reply to post by Diplomat
I doubt you read that all in two minutes, let alone posted your reply in that same duration. But thanks for acknowledging the idea.
Any anti-flagging system would be a very delicate issue. So if it follows that which I proposed in detail above, and further below, then it should be
both very systematic in its approach and very effective in its results.
reply to post by chissler
Well the above outlined system is substantially different. And again to the above, I'd appreciate if you commented on the actual mechanism of the
system, it's implications, but not the general sentiment. I know of previous attempts at this concept. But this is a considerably different stance,
so it should warrant the respect of closer scrutiny.
This worry can easily be refuted. The type of threads that I mentioned above are incredibly prone to excessive flagging by members that simply wish to
fuel their own debate, or are of a random nature, and not a true reflection of the intellectual voracity of the thread, or significance to the
average ATS member
. Popularity alone doesn't mean that for some reason or another, the thread should warrant placement on the front page. Sure
everyone has a different reason for flagging a thread, but we can assume that everyone does so for rational reasons, whether it be for its insight,
its ease of discussion, its debatability, or the conclusions that it has as a community drawn. You said this yourself. But after a certain number of
threads, that notion becomes a mathematical improbability. The reliability of the flag count deceases at a significant rate after this hypothetical
"critical number". Typically, as the number of flags increases, and surpasses that "critical number" we can determine that the flag count isn't
in relation to the rational conclusions of the first half of the members, which happened to flagged the thread initially. Now I'm not saying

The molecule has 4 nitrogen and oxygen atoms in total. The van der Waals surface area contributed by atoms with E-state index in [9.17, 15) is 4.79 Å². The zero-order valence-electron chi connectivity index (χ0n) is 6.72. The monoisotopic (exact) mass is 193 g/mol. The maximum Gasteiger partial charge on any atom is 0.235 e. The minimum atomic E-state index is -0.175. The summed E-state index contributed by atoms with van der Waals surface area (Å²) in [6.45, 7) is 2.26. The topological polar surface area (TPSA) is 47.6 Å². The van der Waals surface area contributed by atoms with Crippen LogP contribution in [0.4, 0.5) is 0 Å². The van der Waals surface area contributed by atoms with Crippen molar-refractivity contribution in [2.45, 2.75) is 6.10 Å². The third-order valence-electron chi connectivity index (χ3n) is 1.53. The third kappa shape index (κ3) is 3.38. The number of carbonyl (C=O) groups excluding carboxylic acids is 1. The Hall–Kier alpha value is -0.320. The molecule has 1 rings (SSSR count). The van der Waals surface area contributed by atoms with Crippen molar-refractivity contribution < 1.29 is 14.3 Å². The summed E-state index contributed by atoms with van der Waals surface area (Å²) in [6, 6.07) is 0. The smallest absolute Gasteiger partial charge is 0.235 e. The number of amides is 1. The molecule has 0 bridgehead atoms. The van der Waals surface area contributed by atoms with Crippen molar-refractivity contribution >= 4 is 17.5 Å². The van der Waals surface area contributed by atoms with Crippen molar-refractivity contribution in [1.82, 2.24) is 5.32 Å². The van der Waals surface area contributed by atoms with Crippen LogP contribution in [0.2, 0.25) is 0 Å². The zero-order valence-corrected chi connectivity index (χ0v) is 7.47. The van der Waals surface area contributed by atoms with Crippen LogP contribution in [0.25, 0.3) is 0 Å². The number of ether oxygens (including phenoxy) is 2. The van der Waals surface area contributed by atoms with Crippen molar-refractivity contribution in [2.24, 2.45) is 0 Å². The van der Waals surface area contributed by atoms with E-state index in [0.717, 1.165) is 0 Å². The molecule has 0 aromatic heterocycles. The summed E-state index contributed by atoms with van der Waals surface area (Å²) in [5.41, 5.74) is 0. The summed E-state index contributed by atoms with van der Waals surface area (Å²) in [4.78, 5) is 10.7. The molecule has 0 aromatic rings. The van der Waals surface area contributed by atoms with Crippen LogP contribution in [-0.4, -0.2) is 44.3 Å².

people's opinions are wrong, that can't logically be so. But there is definitely a more efficient system for determining whether or not threads
should warrant the attention that one undoubtedly gets when its flag count reaches a certain number.
The major difference in my system, as opposed to simply flagging and anti-flagging on a 1:1 ratio... is that by examining the change in the ratio of
flag to anti-flag over time (anti-flags being limited by a proportion of the flags present, which is based on popularity, considering both views and
reply count) we can determine the overall significance of the thread to the average ATS member. Popularity alone shouldn't be the major determinant
in that thread's being displayed on the board's front page. Doesn't this seem counter-intuitive? These particular threads I mentioned are cases,
which when elevated to a position on the web site where even more views would be encouraged, only fuel the incessant nature of the thread itself. As
of now, the thread Welcome to the USSA has about 60 flags. The very context that these threads are placed in is debatable (when linking to the TOP
threads page on the horizontal navigation bar at the top of page, the headline IMPORTANT TOPICS RIGHT NOW is the first thing you see). The majority of
those topics shouldn't be there.
Again, at a certain threshold, popularity no longer becomes a measure of the quality of that post. There are probably many more topics that deserve
better attention. Using my system you could find a natural medium for the actual "most important threads". Isn't ATS as a business not interested
in the creation of a self moderated quality dynamic
? If my proposed system is actually sold as part of the media package, it could prove a
significant factor in a customer's decision to purchase, though not that there are any other options anyway, the Above Top Network is kind of a
competitive monopoly... Oh and I'm not here to make money, so feel free to use me. Great thing about ideas is that they're free. Great thing about
dedicated members is that they appreciate being used.
Sure, there are moderators to handle such large threads, and their discretion is all that is truly necessary.
But then again the proposal outlines an interactive, intuitive system that would better reflect the quality of any particular thread, especially the
very large ones; it would put moderation into the hands of all the members, and although that may seem unwise, we know that people in the end make
The system is hardly exploitable. Now whether the implementation of such a system is even necessary is the question that I'll leave to the site
staff. It might be fairly complex to implement, and would require the formulation of a few equations, some calculus, and creative programming.
[edit on 5-11-2008 by cognoscente]